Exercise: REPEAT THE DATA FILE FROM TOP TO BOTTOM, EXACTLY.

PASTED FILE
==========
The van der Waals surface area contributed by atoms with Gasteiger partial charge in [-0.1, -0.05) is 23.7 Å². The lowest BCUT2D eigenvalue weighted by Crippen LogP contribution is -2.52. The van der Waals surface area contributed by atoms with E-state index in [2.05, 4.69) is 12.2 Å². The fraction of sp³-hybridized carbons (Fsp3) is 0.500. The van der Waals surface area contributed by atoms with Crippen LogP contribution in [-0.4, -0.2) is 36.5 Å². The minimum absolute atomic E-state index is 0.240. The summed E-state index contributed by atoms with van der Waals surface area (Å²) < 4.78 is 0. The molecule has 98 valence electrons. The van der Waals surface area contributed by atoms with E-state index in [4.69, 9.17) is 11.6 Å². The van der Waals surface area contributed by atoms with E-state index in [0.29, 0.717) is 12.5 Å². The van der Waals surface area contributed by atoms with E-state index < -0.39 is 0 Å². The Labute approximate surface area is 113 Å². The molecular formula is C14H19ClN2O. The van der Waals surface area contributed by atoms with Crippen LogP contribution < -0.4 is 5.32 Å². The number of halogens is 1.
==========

The van der Waals surface area contributed by atoms with Gasteiger partial charge in [-0.1, -0.05) is 23.7 Å². The lowest BCUT2D eigenvalue weighted by Crippen LogP contribution is -2.52. The van der Waals surface area contributed by atoms with E-state index in [2.05, 4.69) is 12.2 Å². The fraction of sp³-hybridized carbons (Fsp3) is 0.500. The van der Waals surface area contributed by atoms with Crippen LogP contribution in [-0.4, -0.2) is 36.5 Å². The minimum absolute atomic E-state index is 0.240. The summed E-state index contributed by atoms with van der Waals surface area (Å²) < 4.78 is 0. The molecule has 98 valence electrons. The van der Waals surface area contributed by atoms with E-state index in [4.69, 9.17) is 11.6 Å². The van der Waals surface area contributed by atoms with E-state index in [0.29, 0.717) is 12.5 Å². The van der Waals surface area contributed by atoms with E-state index < -0.39 is 0 Å². The Labute approximate surface area is 113 Å². The molecular formula is C14H19ClN2O. The van der Waals surface area contributed by atoms with Crippen LogP contribution < -0.4 is 5.32 Å². The number of halogens is 1.